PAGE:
Tantra (Sanskrit: तन्त्र; literally “loom, weave”) is the esoteric traditions of Hinduism and Buddhism that co-developed most likely about the middle of 1st millennium CE. The term tantra, in the Indian traditions, also means any systematic broadly applicable “text, theory, system, method, instrument, technique or practice”
Tantra has been one of the most neglected branches of Indian spiritual studies despite the considerable number of texts devoted to this practice, which dates back to the 5th-9th century AD. Many people still consider tantra to be full of obscenities and unfit for people of good taste. It is also often accused of being a kind of black magic. However, in reality, tantra is one of the most important Indian traditions, representing the practical aspect of the Vedic tradition.
The religious attitude of the tantriks is fundamentally the same as that of the Vedic followers. It is believed that the tantra tradition is a part of the main Vedic tree. The more vigorous aspects of Vedic religion were continued and developed in the tantras. Generally tantriks worship either Goddess Shakti or Lord Shiva.
The word “tantra” is derived from the combination of two words “tattva” and “mantra”. “Tattva” means the science of cosmic principles, while “mantra” refers to the science of mystic sound and vibrations. Tantra therefore is the application of cosmic sciences with a view to attain spiritual ascendancy.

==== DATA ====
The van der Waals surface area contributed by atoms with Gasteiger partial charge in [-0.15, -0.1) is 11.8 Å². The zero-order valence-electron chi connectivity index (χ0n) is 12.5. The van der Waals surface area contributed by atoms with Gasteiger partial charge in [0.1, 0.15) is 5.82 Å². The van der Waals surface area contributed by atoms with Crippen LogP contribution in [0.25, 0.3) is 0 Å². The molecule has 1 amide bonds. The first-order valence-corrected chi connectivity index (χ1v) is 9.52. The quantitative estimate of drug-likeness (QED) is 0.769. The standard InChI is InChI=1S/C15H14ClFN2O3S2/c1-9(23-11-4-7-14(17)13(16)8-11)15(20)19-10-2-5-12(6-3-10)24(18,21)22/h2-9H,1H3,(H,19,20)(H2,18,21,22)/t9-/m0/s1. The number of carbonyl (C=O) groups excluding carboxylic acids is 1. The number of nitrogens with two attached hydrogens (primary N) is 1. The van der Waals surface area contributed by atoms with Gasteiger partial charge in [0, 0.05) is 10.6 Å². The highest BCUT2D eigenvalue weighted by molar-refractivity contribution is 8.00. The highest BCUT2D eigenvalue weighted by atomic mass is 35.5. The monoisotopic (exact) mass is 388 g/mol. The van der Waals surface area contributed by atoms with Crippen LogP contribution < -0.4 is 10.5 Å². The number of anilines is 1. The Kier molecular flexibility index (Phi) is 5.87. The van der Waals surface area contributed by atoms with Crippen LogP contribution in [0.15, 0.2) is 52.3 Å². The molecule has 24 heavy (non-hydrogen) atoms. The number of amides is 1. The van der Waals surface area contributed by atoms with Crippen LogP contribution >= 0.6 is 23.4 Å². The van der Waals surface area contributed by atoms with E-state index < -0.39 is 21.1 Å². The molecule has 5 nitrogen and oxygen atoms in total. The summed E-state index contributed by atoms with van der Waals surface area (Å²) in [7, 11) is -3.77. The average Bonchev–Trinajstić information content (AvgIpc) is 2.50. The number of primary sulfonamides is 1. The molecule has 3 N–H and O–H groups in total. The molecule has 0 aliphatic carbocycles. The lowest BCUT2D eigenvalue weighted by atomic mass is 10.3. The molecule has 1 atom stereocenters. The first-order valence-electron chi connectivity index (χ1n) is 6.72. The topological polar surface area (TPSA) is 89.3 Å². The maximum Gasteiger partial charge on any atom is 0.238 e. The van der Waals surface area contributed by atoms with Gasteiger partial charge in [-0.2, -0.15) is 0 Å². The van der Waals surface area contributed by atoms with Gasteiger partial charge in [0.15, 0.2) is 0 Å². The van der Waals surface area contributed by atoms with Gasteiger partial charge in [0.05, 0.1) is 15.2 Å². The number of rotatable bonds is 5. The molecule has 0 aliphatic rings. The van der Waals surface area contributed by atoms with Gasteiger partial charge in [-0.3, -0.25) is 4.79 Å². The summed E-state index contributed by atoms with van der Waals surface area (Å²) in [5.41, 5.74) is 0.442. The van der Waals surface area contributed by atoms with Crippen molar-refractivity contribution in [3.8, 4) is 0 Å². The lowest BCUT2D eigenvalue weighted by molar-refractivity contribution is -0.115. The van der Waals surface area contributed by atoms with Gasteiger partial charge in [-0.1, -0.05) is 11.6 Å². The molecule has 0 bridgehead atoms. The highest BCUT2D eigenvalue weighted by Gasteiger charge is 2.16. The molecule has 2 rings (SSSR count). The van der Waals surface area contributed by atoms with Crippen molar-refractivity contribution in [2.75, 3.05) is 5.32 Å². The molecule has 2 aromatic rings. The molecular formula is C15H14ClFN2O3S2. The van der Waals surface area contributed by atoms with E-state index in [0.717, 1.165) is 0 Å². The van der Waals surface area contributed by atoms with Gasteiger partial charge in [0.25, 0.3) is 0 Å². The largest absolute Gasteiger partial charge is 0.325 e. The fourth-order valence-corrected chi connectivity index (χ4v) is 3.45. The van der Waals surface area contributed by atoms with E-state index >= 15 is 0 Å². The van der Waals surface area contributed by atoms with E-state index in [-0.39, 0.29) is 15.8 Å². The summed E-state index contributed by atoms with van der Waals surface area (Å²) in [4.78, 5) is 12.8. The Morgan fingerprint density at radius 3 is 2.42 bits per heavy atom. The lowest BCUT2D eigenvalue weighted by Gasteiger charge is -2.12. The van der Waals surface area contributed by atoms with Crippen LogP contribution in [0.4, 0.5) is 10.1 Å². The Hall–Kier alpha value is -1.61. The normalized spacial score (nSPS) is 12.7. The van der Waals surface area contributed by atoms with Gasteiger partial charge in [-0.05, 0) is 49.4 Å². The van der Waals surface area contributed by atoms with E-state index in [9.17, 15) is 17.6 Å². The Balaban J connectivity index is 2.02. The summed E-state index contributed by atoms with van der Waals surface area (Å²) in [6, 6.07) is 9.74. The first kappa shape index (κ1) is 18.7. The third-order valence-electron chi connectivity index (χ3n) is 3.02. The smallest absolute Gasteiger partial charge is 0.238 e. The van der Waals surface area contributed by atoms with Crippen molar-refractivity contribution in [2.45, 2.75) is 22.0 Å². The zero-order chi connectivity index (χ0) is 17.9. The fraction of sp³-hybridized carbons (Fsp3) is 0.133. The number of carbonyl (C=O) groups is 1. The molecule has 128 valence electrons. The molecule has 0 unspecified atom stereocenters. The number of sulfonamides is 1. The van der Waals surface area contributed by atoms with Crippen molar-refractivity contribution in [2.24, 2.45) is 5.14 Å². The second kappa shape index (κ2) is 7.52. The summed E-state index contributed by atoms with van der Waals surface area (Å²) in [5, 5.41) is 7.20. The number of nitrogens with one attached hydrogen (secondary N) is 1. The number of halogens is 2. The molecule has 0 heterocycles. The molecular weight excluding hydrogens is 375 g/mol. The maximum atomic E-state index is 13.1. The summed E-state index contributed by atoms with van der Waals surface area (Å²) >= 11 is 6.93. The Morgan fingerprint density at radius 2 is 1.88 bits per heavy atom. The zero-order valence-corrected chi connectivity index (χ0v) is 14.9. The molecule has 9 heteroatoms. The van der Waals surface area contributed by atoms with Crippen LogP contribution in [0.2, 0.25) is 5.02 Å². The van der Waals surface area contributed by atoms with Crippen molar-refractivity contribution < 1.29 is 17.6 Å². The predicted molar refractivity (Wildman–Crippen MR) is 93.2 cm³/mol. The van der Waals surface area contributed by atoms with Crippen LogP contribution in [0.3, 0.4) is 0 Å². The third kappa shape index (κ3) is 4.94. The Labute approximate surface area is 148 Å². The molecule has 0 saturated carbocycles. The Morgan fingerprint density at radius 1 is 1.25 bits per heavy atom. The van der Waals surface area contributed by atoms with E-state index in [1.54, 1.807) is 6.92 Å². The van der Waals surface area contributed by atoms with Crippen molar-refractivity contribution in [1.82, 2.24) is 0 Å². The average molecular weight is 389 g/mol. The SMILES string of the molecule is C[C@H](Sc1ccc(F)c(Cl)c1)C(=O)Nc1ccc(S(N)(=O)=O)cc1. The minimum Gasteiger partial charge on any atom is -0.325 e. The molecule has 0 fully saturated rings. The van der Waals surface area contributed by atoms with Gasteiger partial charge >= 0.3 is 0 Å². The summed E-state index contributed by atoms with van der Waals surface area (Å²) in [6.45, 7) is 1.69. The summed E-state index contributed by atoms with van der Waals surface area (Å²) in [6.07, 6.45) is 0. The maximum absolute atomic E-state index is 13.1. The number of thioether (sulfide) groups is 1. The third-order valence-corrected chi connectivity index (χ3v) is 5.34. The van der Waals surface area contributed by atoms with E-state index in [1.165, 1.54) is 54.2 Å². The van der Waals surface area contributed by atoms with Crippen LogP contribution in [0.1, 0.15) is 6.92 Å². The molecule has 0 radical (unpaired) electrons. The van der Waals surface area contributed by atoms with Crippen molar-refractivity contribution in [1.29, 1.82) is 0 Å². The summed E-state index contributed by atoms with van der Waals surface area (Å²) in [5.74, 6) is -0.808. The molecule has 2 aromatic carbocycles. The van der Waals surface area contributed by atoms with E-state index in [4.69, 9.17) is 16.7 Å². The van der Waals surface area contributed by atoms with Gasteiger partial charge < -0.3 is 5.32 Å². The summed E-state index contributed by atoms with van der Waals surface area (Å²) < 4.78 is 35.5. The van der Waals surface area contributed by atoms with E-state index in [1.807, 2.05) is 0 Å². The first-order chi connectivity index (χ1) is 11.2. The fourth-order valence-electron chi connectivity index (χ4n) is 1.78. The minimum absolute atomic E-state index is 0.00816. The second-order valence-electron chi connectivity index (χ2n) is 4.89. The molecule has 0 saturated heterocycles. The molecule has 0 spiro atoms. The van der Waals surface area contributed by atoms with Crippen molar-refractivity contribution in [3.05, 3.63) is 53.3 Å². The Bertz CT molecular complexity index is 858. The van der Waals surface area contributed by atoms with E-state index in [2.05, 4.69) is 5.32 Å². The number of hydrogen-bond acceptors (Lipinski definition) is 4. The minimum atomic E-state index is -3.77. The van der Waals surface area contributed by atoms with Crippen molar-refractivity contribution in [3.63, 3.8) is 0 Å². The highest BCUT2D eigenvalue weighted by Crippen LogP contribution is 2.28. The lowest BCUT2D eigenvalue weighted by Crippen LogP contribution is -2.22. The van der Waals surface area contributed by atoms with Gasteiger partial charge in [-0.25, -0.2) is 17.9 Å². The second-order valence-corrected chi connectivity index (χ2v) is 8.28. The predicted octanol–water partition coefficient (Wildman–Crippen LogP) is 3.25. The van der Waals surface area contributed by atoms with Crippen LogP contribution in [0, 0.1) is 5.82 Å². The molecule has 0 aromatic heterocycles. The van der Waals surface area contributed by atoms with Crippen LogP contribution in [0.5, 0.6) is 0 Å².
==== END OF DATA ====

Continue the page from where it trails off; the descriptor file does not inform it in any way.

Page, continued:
There are 18 “Agamas”, which are also referred to as Shiva tantras, and they are ritualistic in character. There are three distinct tantrik traditions – Dakshina, Vama and Madhyama. They represent the three “shaktis” or powers of Shiva and are characterised by the three “gunas” or qualities – “sattva”, “rajas” and “tamas”. The Dakshina tradition, characterised by the “sattva” branch of tantra is essentially for good purpose. The Madhyama, characterised by “rajas” is of mixed nature, while the Vama, characterised by “tamas” is of the most impure form.
Tantra is different from other traditions because it takes the whole person, and his/her worldly desires into account. Other spiritual traditions ordinarily teach that desire for material pleasures and spiritual aspirations are mutually exclusive, setting the stage for an endless internal struggle. Although most people are drawn into spiritual beliefs and practices, they have a natural urge to fulfill their desires. With no way to reconcile these two impulses, they fall prey to guilt and self-condemnation or become hypocritical. Tantra offers an alternative path.
The tantrik approach to life avoids this pitfall. Tantra itself means “to weave, to expand, and to spread”, and according to tantrik masters, the fabric of life can provide true and ever-lasting fulfillment only when all the threads are woven according to the pattern designated by nature. When we are born, life naturally forms itself around that pattern. But as we grow, our ignorance, desire, attachment, fear, and false images of others and ourselves tangle and tear the threads, disfiguring the fabric. Tantra “sadhana” or practice reweaves the fabric, and restores the original pattern. This path is systematic and comprehensive. The profound science and practices pertaining to hatha yoga, pranayama, mudras, rituals, kundalini yoga, nada yoga, mantra, mandala, visualization of dieties, alchemy, ayurveda, astrology, and hundreds of esoteric practices for generating worldly and spiritual prosperity blend perfectly in the tantrik disciplines.